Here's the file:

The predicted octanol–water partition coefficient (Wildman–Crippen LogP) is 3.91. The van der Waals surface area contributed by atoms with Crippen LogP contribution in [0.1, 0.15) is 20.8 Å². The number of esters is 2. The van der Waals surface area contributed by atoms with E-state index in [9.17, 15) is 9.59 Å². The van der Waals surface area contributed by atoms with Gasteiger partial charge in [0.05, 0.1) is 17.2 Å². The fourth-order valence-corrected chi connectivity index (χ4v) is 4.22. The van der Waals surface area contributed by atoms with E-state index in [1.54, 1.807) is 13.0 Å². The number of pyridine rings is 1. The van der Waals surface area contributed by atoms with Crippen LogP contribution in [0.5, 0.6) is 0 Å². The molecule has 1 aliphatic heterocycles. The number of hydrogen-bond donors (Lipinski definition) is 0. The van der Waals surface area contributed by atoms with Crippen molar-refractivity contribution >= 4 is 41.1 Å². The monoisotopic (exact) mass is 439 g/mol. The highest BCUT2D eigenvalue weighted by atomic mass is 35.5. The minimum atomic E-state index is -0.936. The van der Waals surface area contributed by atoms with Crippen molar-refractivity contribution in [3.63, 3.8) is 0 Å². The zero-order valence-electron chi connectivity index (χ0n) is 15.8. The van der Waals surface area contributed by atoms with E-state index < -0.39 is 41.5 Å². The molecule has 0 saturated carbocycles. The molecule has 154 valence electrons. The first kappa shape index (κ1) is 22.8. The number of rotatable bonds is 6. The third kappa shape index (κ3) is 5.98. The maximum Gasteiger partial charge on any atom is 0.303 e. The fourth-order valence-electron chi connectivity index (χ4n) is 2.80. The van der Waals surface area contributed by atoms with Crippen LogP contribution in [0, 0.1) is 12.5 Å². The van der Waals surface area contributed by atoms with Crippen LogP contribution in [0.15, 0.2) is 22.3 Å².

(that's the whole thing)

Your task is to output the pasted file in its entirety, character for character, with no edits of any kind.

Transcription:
The predicted octanol–water partition coefficient (Wildman–Crippen LogP) is 3.91. The van der Waals surface area contributed by atoms with Crippen LogP contribution in [0.1, 0.15) is 20.8 Å². The number of esters is 2. The van der Waals surface area contributed by atoms with E-state index in [9.17, 15) is 9.59 Å². The van der Waals surface area contributed by atoms with Gasteiger partial charge in [0.05, 0.1) is 17.2 Å². The fourth-order valence-corrected chi connectivity index (χ4v) is 4.22. The van der Waals surface area contributed by atoms with E-state index in [1.54, 1.807) is 13.0 Å². The number of pyridine rings is 1. The van der Waals surface area contributed by atoms with Crippen LogP contribution in [0.5, 0.6) is 0 Å². The molecule has 1 aliphatic heterocycles. The number of hydrogen-bond donors (Lipinski definition) is 0. The van der Waals surface area contributed by atoms with Crippen molar-refractivity contribution >= 4 is 41.1 Å². The monoisotopic (exact) mass is 439 g/mol. The highest BCUT2D eigenvalue weighted by atomic mass is 35.5. The minimum atomic E-state index is -0.936. The van der Waals surface area contributed by atoms with Crippen molar-refractivity contribution in [3.63, 3.8) is 0 Å². The zero-order valence-electron chi connectivity index (χ0n) is 15.8. The van der Waals surface area contributed by atoms with E-state index < -0.39 is 41.5 Å². The molecule has 0 saturated carbocycles. The molecule has 154 valence electrons. The first kappa shape index (κ1) is 22.8. The number of rotatable bonds is 6. The third kappa shape index (κ3) is 5.98. The maximum Gasteiger partial charge on any atom is 0.303 e. The fourth-order valence-electron chi connectivity index (χ4n) is 2.80. The van der Waals surface area contributed by atoms with Crippen LogP contribution in [0, 0.1) is 12.5 Å². The van der Waals surface area contributed by atoms with Crippen LogP contribution in [0.15, 0.2) is 22.3 Å².